On 12 April 1989, Jacques Delors, President of the Commission of the European Communities, publishes the ‘Delors Report' which proposes that economic and monetary union (EMU) be achieved in three stages.
On 10 October 1990, with a view to the establishment of an Economic and Monetary Union (EMU), the European Parliament adopts a resolution in which it confers on participants at the Intergovernmental Conference (IGC) the task of analysing the amendments that should be made to the Treaty of Rome.
The Rome European Council (14 and 15 December 1990)
In its conclusions adopted on 15 December 1990, the Rome European Council provides the context for the holding of two Intergovernmental Conferences (IGC) on Economic and Monetary Union (EMU) and on Political Union, officially opening in Rome on the same date.
Group photo at the Rome European Council held on 14 and 15 December 1990, which sets out in its conclusions the framework within which the two Intergovernmental Conferences (IGCs) on Economic and Monetary Union (EMU) and Political Union will be conducted.
On 18 June 1991, the Luxembourg Council Presidency presents a draft Treaty on European Union, drawn up on the basis of the proceedings at the two intergovernmental conferences on Political Union and Economic and Monetary Union, which began on 15 December 1990 in Rome. This draft, which proposes the establishment of three pillars for the Union, is to be the basis for negotiations within the two conferences that will lead to the adoption of the Treaty of Maastricht on 7 February 1992.
Group photo of the Heads of State or Government of the Twelve meeting on 9 and 10 December 1991 as the European Council in Maastricht primarily with a view to reaching an agreement on the Treaty on European Union.
‘Maastricht open-air swimming pool: “Follow me! Let us know if there’s any water in the pool!”’ On 9 December 1991, on the eve of the Maastricht European Council, German cartoonist Horst Haitzinger takes an ironic look at the commitment (‘Follow me!’) of German Chancellor Helmut Kohl to Economic and Monetary Union (EMU) and to the Treaty on European Union. French President François Mitterrand, second in line, seems more reluctant to take the plunge (‘Let us know if there’s any water in the pool!’), while British Prime Minister John Major seems to be about to climb down from the diving board.
On 10 December 1991, following the Maastricht European Council, Ruud Lubbers, Netherlands Prime Minister and President-in-Office of the Council of the European Communities, holds a press conference during which he assures his colleagues that the European single currency will become a tangible reality before the end of the 20th century.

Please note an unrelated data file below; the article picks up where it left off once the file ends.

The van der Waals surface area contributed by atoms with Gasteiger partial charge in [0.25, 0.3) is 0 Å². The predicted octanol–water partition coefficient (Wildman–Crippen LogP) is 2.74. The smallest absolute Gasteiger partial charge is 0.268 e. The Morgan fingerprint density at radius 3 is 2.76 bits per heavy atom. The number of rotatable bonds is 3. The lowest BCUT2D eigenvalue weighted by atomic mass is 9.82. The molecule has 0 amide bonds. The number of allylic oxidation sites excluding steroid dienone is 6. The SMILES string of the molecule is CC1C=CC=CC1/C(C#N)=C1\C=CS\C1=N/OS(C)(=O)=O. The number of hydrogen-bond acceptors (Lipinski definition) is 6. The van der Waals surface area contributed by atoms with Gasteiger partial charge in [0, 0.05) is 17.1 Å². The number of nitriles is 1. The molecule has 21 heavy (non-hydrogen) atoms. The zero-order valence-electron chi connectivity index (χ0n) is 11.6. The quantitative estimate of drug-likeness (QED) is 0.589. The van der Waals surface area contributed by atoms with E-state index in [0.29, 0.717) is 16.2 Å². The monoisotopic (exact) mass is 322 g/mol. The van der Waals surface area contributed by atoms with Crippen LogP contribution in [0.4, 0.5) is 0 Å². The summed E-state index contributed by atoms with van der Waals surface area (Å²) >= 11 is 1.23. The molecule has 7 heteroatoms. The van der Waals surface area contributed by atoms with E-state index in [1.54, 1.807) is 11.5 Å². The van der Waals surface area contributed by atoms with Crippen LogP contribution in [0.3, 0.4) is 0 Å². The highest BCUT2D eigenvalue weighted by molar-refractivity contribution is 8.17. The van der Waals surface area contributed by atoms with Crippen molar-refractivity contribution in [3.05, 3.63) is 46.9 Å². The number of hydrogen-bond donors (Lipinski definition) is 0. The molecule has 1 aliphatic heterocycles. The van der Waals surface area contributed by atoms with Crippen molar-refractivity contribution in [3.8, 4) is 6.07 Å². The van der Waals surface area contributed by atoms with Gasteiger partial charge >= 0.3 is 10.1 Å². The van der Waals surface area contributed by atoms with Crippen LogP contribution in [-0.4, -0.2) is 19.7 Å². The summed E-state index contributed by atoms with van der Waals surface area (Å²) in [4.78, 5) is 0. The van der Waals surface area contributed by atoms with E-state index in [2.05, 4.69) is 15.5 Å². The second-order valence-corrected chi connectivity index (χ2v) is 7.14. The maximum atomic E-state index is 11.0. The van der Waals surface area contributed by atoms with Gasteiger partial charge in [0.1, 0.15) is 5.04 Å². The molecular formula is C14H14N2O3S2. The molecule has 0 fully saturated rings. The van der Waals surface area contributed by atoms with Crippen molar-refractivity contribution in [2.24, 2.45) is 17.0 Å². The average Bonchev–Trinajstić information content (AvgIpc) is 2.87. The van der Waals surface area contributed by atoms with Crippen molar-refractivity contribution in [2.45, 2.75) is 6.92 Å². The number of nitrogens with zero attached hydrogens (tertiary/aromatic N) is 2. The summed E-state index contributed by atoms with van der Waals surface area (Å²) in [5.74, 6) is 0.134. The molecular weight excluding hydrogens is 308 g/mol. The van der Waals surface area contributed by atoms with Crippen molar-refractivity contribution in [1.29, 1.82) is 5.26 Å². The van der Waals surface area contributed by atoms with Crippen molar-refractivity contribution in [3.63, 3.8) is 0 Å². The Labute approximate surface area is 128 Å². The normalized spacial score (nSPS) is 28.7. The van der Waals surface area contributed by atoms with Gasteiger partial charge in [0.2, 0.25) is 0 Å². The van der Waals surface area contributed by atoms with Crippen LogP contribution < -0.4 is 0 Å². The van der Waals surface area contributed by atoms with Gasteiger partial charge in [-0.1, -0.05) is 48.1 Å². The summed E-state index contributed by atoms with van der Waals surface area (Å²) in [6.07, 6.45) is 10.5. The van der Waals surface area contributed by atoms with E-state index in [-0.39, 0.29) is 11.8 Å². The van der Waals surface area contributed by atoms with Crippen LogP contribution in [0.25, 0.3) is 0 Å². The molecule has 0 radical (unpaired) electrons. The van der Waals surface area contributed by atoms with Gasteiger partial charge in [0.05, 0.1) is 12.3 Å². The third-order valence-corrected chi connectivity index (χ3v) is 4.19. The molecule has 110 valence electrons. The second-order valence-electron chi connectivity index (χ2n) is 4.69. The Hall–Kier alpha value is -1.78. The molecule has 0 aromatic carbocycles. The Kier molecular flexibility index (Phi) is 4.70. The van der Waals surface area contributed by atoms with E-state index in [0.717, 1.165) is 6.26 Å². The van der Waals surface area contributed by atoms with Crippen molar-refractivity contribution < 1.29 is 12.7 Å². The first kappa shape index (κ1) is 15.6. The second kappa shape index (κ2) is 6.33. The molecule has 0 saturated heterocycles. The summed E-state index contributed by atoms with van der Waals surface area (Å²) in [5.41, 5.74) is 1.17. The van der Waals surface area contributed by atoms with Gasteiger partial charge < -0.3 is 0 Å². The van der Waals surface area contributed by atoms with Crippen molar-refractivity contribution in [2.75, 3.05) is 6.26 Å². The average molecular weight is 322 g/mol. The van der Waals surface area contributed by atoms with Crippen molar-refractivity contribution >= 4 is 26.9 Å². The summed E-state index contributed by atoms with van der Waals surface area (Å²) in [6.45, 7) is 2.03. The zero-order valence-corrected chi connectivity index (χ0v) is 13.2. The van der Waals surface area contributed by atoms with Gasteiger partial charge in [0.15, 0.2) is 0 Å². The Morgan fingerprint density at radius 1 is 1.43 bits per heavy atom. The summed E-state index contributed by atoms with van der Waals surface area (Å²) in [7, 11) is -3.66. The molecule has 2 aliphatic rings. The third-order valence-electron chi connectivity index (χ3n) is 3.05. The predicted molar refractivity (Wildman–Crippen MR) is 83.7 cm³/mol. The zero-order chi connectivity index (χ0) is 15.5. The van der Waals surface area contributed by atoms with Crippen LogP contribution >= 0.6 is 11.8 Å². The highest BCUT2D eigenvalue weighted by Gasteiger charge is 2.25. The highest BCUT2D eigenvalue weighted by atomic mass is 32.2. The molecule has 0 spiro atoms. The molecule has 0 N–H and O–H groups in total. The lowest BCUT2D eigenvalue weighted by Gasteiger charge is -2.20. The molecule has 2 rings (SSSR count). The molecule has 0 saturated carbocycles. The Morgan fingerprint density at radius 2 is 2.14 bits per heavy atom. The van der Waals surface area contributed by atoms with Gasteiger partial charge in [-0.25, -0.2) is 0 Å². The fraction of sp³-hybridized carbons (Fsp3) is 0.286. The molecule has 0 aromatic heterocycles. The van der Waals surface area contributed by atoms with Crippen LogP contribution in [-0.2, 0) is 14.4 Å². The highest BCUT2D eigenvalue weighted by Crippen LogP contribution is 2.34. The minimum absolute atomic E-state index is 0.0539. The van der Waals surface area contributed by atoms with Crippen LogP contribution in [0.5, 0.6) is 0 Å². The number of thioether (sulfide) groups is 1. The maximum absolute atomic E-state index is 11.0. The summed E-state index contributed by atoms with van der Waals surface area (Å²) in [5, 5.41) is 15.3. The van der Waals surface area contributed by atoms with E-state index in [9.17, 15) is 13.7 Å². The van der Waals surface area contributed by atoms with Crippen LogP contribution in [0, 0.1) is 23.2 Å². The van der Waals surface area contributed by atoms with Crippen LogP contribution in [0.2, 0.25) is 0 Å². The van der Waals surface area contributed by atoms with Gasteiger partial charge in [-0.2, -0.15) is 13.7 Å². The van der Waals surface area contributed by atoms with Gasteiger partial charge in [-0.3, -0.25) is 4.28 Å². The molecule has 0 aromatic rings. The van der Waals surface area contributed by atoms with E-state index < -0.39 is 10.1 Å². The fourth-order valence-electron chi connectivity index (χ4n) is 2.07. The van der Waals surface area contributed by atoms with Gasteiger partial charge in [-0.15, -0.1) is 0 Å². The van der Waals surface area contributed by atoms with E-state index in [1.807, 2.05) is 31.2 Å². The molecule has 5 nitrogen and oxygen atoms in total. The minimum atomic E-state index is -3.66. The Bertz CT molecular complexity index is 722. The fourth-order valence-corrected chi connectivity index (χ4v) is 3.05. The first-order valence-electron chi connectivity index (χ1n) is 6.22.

On 12 December 1991, commenting in the French daily newspaper Le Figaro on the outcome of the Maastricht European Council held on 9 and 10 December, Thierry de Montbrial, Director of the French Institute for International Relations (IFRI), emphasises the need to implement quickly the decisions adopted by the Twelve, in particular in the areas of monetary policy and defence.
Le 12 décembre 1991, commentant les résultats du Conseil européen de Maastricht des 9 et 10 décembre, le quotidien allemand Süddeutsche Zeitung explique que le chancelier allemand Helmut Kohl a dû renoncer à la plupart de ses projets, notamment en matière de politique économique et monétaire, à cause de l'attitude de blocage du Royaume-Uni.
On 12 December 1991, reporting on the outcome of the Maastricht European Council of 9 and 10 December, the German daily newspaper Frankfurter Allgemeine Zeitung highlights the failure of the proposals for political union put forward by the German Chancellor, Helmut Kohl, and emphasises the key role played by France to end the deadlock between the Twelve.
‘The Euro-bicycle: no sooner sat on it than the cyclist notices that he is riding uphill …’ On 14 December 1991, the German cartoonist, Ernst Maria Lang, takes an ironic look at the efforts made by the German Government to establish Economic and Monetary Union (EMU). In their enthusiasm, the German Chancellor, Helmut Kohl (left), Theo Waigel, German Finance Minister (centre), and Hans-Dietrich Genscher, Minister for Foreign Affairs (right), seem not to have realised that the rear wheel (social policy and security) is too small compared with the front wheel of monetary union.
‘Major! Is it too much trouble to ask you smile?’ In December 1991, the French cartoonist, Plantu, illustrates the intransigence of the United Kingdom at the Maastricht European Council held on 9 and 10 December, with particular regard to monetary and social policy.